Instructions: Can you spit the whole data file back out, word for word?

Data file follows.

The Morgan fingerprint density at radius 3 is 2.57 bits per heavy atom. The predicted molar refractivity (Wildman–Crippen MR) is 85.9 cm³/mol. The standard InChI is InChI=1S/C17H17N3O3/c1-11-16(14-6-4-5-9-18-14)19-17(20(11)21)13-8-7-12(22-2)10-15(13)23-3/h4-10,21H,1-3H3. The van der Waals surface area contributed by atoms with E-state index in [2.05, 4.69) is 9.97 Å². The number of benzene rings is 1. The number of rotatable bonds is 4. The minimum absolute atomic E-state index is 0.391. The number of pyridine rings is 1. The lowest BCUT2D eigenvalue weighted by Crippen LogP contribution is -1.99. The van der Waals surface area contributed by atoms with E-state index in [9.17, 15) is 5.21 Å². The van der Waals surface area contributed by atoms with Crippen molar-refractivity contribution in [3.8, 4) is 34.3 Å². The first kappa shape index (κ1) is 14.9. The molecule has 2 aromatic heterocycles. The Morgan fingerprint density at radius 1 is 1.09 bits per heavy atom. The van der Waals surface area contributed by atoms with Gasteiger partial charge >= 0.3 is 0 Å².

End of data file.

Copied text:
The Morgan fingerprint density at radius 3 is 2.57 bits per heavy atom. The predicted molar refractivity (Wildman–Crippen MR) is 85.9 cm³/mol. The standard InChI is InChI=1S/C17H17N3O3/c1-11-16(14-6-4-5-9-18-14)19-17(20(11)21)13-8-7-12(22-2)10-15(13)23-3/h4-10,21H,1-3H3. The van der Waals surface area contributed by atoms with E-state index in [2.05, 4.69) is 9.97 Å². The number of benzene rings is 1. The number of rotatable bonds is 4. The minimum absolute atomic E-state index is 0.391. The number of pyridine rings is 1. The lowest BCUT2D eigenvalue weighted by Crippen LogP contribution is -1.99. The van der Waals surface area contributed by atoms with E-state index in [9.17, 15) is 5.21 Å². The van der Waals surface area contributed by atoms with Crippen molar-refractivity contribution in [3.8, 4) is 34.3 Å². The first kappa shape index (κ1) is 14.9. The molecule has 2 aromatic heterocycles. The Morgan fingerprint density at radius 1 is 1.09 bits per heavy atom. The van der Waals surface area contributed by atoms with Gasteiger partial charge >= 0.3 is 0 Å².